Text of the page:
Sacramento & San Francisco

Following an all-too-brief weekend amongst the sequoias in a snowy Kings Canyon National Park (and some more limit-pushing for the hire car), my time in (otherwise sunny) California ended with a few days split between the state capital of Sacramento and San Francisco.

The visit to the capital provided me with an opportunity to engage with some of the key State Government agencies leading and supporting California’s ambitious climate targets. Again, there are some key similarities with Western Australia’s experience to date:

  • A growing pipeline of projects
  • A public service for whom the pace and volume of new applications is proving difficult
  • Competition with other jurisdictions to attract proponents
  • The tension between going fast, but also having social and environmental guardrails and ensuring better community engagement
  • An acknowledgement that the regulatory environment is complex, and approval processes take time
    • But also a reminder that, even with the criticisms that are levelled at CEQA and other approvals processes, the economy continues to grow and projects continue to be approved
  • Early engagement with impacted communities is critical
  • Approvals for projects involving relatively new technology or approaches take longer, as regulation isn’t always fit for purpose, or regulators don’t always have a strong technical understanding

Some key learnings that came through:

  • California are actively seeking to better coordinate across agencies to support project development, rather than requiring proponents to work simultaneously across multiple agencies
  • The cost and regulatory environment is seeing the state as a great place for innovation; for technology to be developed, but not always scale up (land, bricks and mortar are sometimes cheaper elsewhere)
  • Unions play a larger role in the workforce and skills conversation than they appear to in Australia
  • In the same way that the State is seeking to create a ‘single door’ approach for project proponents, there are emerging examples of regions doing the same from a community engagement and community benefits perspective – setting up Community Benefits Organisations to engage with project developers on behalf of the community’s various interest groups, to try to make the consultation process easier and more inclusive for both sides. It’s an interesting model that I want to explore a little more.

In engaging with different interest groups and those with different backgrounds, differing narratives around the transition also emerge – some of which are at odds with each other. For example: The energy industry, particularly the fossil fuel sector, are bullish on the role of CCS and related technologies. Others, such as the author and academic Mark Z. Jacobson, argue strongly in their research that a mixture of wind, solar and hydro – backed up by batteries and storage – can provide ample renewable energy (cost-effectively), and that CCS, DAC and blue hydrogen are expensive distractions.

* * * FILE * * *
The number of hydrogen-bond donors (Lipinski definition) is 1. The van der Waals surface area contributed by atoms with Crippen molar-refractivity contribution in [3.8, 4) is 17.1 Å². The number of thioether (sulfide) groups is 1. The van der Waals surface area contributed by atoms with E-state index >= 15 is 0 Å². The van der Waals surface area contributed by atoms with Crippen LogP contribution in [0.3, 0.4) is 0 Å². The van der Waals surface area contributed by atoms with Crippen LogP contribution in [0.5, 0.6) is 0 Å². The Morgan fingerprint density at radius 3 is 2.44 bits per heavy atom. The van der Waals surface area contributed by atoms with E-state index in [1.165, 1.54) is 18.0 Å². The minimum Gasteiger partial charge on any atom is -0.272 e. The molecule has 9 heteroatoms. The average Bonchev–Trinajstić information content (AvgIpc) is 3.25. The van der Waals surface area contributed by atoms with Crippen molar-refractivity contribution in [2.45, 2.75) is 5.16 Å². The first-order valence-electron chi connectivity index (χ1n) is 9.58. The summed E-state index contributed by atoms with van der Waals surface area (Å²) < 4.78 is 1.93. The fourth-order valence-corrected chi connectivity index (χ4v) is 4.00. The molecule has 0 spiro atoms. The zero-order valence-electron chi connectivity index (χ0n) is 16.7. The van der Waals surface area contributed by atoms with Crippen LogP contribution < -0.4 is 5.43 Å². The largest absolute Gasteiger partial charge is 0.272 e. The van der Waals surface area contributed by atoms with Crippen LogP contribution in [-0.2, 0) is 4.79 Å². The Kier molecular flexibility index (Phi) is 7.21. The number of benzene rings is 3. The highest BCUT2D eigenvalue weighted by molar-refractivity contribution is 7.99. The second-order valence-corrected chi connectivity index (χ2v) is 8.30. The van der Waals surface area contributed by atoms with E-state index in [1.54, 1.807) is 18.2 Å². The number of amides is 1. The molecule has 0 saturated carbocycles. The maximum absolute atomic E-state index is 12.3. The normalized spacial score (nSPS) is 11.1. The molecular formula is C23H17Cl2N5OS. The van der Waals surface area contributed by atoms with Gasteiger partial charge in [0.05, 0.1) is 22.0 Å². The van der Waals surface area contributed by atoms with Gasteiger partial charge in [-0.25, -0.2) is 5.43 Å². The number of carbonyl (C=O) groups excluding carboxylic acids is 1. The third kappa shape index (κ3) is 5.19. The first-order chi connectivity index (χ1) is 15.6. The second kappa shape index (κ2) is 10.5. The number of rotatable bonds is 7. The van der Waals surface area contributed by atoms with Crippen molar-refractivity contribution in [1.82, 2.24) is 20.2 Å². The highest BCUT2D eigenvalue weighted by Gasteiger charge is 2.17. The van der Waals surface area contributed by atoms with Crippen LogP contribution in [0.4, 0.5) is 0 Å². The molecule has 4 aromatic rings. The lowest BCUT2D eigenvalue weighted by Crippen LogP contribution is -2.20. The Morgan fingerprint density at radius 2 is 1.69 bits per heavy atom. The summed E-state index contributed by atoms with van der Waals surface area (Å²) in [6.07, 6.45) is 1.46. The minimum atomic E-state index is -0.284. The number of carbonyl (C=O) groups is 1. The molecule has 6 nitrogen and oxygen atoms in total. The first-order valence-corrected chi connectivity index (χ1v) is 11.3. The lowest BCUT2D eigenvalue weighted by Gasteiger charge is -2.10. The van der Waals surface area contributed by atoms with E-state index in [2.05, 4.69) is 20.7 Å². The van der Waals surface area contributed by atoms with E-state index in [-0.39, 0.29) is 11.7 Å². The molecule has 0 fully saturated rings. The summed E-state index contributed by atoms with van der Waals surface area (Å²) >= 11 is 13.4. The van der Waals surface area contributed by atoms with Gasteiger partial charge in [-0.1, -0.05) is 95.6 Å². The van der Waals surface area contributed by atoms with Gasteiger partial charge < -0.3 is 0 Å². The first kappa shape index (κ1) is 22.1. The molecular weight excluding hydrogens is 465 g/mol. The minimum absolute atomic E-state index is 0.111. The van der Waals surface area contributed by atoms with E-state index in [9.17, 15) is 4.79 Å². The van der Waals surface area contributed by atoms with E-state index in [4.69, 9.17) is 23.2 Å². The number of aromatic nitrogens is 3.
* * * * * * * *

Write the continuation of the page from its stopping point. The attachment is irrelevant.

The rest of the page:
At a Federal level (and as a State in California) there is very much an ‘all of the above’ approach being taken to the transition – and this is reflected in the grants and subsidies that are being made available through the Department of Energy and Inflation Reduction Act for a very broad array of potential solutions. This approach obviously provides for some growth and innovation in a wide variety of areas that may have meaningful future application, but no doubt is also applying funds to more speculative solutions, when those same funds could be used to better support the scaling or roll-out of existing and proven technology. It was interesting to hear from Professor Sally Benson, of Stanford, who spent two years as Deputy Director for Energy and Chief Strategist for the Energy Transition at the White House Office of Science and Technology Policy under the Biden administration. Her through line was that it is ‘all hands on deck’ but that we want everyone rowing in the same direction. Again, the importance of getting and keeping people engaged and on board was deemed key to that; but also the difficulties associated with that were acknowledged.

The whole exercise has been a good reminder that policy doesn’t happen in a vacuum, the interests, biases and beliefs of policy-makers, and the narrative that is developed and delivered to the broader public also matter a great deal.

1 thought on “Sacramento & San Francisco”

  1. Katherine Allen

    Your further observations about Community Benefits Organisations will be very interesting. There are several examples of this already within parts of the Mid West, which have had varying levels of success over time.

    The key considerations for my mind are: a) They are often reliant on personal relationships in establishment, therefore governance structures need to be robust enough to combat this issue over time; b) what is the appropriate scale of these organisations to ensure that the WIIFM proposition for both proponents and community is appropriate/relevent enough to get buy-in from both parties; c) avoiding duplication of administrative/governance effort by using appropriate entities where they already exist. A great concept worth exploring further.

Leave a Comment

Your email address will not be published. Required fields are marked *